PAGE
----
Sunday, April 24, 2011

Ku-omboka "fleeing the waters" Ceremony

Despite the warden messages from the U.S. Embassy, the four of us plus Dennis, our Nyanja tutor and two TTF clinical volunteers (Ann and Tyler) booked a little guest house and jumped on the 8hr bus ride all the way across much of Zambia to the town of Mongu in Western Province. We were headed to the Ko-umboka ceremony celebrated by the Losi people every year around this time. The ceremony revolves around the flooding of the Zambezi river into the floodplains surrounding the town. Traditionally the Losi King lives on an island during the dry season and as the waters began to rise packs up his village and moves inland to the Winter Palace.

The Losi kingdom is a part of the Barosteland territory which currently is in the middle of some political turmoil. A small group of people are threatening to succeed unless the Zambian government starts paying more attention to them. In fact many of the local people were boycotting the ceremony since the current King is in good standing with Banda, the President. Rumors were spreading that the ceremony would not even take place and that riots could break out. Luckily everything went as planned. though only about 1/3 the number of people attended. This however, worked to our advantage as we were able to see everything and get close to the action.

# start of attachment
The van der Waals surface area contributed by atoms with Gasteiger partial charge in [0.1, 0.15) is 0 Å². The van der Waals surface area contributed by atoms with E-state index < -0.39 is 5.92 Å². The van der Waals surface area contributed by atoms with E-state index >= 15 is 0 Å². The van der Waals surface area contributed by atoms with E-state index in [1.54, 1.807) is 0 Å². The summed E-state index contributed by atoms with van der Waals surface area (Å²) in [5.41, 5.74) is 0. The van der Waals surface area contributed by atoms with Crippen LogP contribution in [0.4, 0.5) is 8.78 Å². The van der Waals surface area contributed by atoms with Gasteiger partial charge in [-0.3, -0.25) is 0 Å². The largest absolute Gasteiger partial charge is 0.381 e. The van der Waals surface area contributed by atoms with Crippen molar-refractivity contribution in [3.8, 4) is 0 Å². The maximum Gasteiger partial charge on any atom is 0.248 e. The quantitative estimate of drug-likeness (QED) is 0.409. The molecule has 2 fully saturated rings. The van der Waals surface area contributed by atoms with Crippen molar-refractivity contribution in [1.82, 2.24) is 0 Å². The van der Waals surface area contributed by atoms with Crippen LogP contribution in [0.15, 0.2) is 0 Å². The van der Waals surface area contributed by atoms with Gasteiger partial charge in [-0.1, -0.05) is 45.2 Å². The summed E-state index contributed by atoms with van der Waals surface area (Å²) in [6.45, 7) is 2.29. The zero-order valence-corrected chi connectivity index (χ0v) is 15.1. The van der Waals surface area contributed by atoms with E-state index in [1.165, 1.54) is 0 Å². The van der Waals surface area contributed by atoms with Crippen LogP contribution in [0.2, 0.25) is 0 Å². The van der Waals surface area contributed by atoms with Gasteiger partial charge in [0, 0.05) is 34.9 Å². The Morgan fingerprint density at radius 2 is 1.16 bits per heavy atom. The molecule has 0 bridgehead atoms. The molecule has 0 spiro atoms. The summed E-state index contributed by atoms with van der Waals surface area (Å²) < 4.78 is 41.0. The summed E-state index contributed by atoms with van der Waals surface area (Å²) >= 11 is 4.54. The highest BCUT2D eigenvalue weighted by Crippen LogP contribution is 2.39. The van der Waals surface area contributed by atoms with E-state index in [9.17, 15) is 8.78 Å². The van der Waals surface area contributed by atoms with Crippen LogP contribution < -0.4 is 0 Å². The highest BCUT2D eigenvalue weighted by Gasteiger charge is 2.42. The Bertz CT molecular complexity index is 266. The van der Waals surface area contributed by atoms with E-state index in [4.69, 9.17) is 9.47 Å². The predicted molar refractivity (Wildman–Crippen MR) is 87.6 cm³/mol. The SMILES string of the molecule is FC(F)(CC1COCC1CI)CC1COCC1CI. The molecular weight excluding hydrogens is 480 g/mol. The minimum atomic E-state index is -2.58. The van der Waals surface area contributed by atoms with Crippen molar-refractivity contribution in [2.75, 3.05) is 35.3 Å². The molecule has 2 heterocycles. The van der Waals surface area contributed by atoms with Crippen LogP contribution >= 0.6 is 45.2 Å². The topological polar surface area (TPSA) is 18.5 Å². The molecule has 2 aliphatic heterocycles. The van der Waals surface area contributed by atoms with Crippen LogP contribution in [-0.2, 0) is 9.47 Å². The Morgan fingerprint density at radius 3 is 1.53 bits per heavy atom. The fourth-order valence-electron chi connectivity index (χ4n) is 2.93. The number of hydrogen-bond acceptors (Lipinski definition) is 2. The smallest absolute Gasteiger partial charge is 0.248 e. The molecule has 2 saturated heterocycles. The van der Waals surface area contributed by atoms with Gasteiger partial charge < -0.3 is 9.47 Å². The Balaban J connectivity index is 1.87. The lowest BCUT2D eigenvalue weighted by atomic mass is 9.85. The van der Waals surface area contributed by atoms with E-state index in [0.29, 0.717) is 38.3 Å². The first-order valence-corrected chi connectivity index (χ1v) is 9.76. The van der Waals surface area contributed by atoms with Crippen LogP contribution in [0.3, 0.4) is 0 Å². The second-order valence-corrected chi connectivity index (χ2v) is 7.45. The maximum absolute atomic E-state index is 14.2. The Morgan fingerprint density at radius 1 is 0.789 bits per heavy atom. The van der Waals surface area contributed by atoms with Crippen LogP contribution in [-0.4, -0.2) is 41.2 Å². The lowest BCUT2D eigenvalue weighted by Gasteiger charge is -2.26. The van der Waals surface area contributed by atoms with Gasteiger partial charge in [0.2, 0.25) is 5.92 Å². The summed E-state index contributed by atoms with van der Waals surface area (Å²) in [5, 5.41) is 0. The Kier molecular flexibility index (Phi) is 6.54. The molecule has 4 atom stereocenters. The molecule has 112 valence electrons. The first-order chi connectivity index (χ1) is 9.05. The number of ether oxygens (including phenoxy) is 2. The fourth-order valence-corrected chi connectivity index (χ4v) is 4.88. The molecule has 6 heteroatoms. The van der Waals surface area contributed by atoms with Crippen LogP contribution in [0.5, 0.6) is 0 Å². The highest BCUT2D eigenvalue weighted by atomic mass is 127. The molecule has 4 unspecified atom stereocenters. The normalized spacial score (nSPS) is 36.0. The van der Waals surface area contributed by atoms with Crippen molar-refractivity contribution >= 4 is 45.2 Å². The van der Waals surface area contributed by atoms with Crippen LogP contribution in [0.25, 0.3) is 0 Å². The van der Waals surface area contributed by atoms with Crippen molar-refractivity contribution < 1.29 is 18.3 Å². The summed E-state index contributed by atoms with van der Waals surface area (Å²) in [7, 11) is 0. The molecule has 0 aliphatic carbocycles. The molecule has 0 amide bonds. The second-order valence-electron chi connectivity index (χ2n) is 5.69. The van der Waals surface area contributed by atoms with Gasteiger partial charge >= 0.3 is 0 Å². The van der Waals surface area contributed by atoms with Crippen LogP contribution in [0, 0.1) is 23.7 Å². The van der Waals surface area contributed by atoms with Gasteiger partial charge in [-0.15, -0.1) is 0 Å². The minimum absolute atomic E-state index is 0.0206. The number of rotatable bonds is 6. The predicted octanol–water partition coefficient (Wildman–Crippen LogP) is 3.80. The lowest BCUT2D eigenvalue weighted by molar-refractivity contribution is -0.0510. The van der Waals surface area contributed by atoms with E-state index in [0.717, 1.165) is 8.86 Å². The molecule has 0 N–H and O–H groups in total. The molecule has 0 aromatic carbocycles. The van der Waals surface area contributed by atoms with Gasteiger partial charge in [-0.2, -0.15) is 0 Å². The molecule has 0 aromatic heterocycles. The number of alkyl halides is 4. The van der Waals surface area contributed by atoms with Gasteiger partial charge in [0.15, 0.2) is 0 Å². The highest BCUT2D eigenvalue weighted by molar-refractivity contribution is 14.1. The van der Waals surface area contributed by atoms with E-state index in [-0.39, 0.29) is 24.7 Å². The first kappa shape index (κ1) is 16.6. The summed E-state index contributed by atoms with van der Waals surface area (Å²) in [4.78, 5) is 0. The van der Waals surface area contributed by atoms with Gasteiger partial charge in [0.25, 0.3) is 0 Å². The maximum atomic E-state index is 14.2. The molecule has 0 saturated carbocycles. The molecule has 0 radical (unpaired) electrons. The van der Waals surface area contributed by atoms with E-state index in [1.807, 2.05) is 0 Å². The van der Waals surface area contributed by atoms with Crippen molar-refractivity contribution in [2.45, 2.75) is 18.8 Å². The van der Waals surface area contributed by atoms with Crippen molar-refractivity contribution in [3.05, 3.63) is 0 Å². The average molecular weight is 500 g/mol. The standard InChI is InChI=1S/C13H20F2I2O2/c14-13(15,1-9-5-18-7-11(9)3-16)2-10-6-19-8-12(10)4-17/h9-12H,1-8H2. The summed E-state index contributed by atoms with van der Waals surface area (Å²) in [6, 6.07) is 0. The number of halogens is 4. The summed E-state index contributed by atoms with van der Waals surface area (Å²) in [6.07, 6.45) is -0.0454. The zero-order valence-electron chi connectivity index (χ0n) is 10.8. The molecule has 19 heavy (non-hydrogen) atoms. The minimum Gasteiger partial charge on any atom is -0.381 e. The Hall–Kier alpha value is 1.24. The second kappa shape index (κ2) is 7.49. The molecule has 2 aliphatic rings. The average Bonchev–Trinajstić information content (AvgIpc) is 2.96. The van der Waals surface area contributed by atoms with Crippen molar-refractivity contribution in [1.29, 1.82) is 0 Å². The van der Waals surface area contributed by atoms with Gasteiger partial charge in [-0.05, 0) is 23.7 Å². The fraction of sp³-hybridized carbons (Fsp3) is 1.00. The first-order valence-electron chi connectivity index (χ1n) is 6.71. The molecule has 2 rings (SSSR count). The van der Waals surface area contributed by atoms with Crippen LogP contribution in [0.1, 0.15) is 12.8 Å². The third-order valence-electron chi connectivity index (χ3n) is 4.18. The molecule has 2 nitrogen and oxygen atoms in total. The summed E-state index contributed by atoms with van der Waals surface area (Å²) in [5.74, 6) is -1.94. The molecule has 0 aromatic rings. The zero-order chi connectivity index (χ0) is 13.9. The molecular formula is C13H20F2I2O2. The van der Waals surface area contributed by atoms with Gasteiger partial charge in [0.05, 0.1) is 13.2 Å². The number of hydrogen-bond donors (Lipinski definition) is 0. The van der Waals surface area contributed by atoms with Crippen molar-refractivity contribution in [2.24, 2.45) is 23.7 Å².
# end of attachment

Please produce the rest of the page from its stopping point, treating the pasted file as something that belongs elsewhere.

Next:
After some initial engine failures and organizational frustrations we were picked up by a passing banana boat and headed out to the island. Since we were late, we missed the launch of the Kings boat, but we luckily crossed paths with them as the rowers started on their 5hr journey down river. We choose not to follow the procession and instead headed back to shore were we met up with the King as he rowed into the Winter palace later that day. What followed was hours of celebration through dancing, drumming, offering of gifts, and a trip on our part to the local disco "moto moto" where we discovered that most Zambians dance alone in front of mirrors at clubs to perfect their endless hip isolatations. The next day was more dancing, singing, eating, drinking and we visited the local museum.